As the lights dimmed in the exam room, Larry Hester fixed his gaze forward and waited nervously. Paul Hahn, MD, a retinal surgeon at the Duke Eye Center, counted backward from three and pressed a button, activating Hester’s newly implanted bionic eye.
“Yes!” he said, seeing a light for the first time since he became blind 30 years ago. “Oh my goodness. Yes!”
Hester, 66, was diagnosed with retinitis pigmentosa when he was in his early 30s. At the time, the degenerative disease that would rob his sight was poorly understood, and there were no known treatments.
But in the intervening years, there has been progress. On Oct. 1, Hester became only the seventh person in the United States to have a so-called bionic eye – an Argus II Retinal Prosthesis Device – activated as a visual aid to send light signals to his brain.
The device incorporates technology initially developed by researchers then at the Duke Eye Center; its sophisticated features were further enhanced and marketed by a company called Second Sight Medical Products.
Using wireless technology, a sensor is implanted in the eye to pick up light signals sent from a camera mounted on special eyeglasses. Hahn implanted the sensor on Sept. 10, and activated the device on three weeks later – to the sheer delight of Hester and his family.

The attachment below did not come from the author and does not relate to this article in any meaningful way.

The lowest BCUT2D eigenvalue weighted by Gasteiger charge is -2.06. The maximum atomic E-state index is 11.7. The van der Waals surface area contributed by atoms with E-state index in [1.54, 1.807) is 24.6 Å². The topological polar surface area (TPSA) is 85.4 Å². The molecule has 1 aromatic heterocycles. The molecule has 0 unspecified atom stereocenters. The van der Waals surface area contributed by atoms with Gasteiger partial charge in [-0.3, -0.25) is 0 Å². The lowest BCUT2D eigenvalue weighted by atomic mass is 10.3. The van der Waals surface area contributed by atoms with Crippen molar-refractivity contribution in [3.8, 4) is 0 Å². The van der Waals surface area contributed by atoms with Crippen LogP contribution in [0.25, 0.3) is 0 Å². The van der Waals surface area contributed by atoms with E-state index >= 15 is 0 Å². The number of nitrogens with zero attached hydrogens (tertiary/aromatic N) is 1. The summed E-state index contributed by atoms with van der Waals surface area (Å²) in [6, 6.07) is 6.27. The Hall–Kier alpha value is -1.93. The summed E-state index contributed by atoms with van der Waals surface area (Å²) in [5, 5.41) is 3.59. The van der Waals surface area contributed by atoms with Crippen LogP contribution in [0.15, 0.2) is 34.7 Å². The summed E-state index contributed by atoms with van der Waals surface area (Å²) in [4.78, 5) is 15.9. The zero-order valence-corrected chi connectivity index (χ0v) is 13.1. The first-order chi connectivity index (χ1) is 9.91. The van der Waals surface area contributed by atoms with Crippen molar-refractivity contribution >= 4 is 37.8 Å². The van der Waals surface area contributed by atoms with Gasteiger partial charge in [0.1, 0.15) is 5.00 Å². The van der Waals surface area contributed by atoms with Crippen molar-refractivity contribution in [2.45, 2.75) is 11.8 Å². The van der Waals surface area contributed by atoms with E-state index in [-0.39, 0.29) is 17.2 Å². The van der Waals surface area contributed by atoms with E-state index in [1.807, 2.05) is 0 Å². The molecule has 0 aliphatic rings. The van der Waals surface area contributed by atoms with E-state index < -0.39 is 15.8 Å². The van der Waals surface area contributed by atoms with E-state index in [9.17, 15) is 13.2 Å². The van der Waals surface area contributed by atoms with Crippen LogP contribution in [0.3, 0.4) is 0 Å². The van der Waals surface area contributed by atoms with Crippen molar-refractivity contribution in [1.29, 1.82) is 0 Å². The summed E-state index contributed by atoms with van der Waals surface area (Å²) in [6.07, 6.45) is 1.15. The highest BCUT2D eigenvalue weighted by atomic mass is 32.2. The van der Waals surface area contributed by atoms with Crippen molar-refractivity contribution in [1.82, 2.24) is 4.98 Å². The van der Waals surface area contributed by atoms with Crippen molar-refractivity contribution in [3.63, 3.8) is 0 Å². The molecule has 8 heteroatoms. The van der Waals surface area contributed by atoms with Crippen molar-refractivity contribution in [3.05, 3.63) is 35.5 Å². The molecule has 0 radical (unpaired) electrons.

“Can I kiss him?” his wife, Jerry Hester, exclaimed in the moment she heard him say he saw flashing lights for the first time.[video:http://youtu.be/CiyGOUHD2nI]Larry Hester, 66, has been blind for half his life from a condition called retinitis pigmentosa. In September, 2014, an electronic stimulator was surgically implanted in his left eye. On October 1st, 2014 Duke eye surgeon Dr. Paul Hahn turned it on for the first time. While the device does not restore vision in the normal sense, it provides light-and-darkness differentiation. He’s the seventh person in the United States to receive the visual aid since the device, known as the Argus II Retinal Prosthesis System, was approved by the FDA. Duke is only the fourth center in the country to implant the device since approval.
Hahn cautioned that the device will not restore normal eyesight, but instead provide a visual aid that could help Hester distinguish a door from a wall, or a crosswalk painted in a roadway. Hester describes seeing flashes of light that are more intense when he aims the camera at lights or light-colored objects.
During a clinic visit, Hester described “seeing” sights he had long believed were past memories – a white duck swimming in a pond, the harvest moon, his wife’s yellow chrysanthemums.
Jerry Hester said her most cherished moment came while they were watching a football game on Sunday. She was sitting in a dark chair, and her skin was enough of a contrast that Larry could see flashes. He reached out and touched her face.
“It was just a beautiful touch,” she said.
Hester will return to the Duke Eye Center regularly for additional training on the device, learning to discern shapes and objects from the flashes generated by the device. He said is eager to provide researchers with information they can use to enhance the technology, so that the next generation of patients will benefit from his pioneering effort.
“I just wonder how I have been so lucky,” he said. “Why me? But if I can use what I learn from this to help others with RP, it will not just be for my benefit.”
Release Date: October 7, 2014
Source: Duke University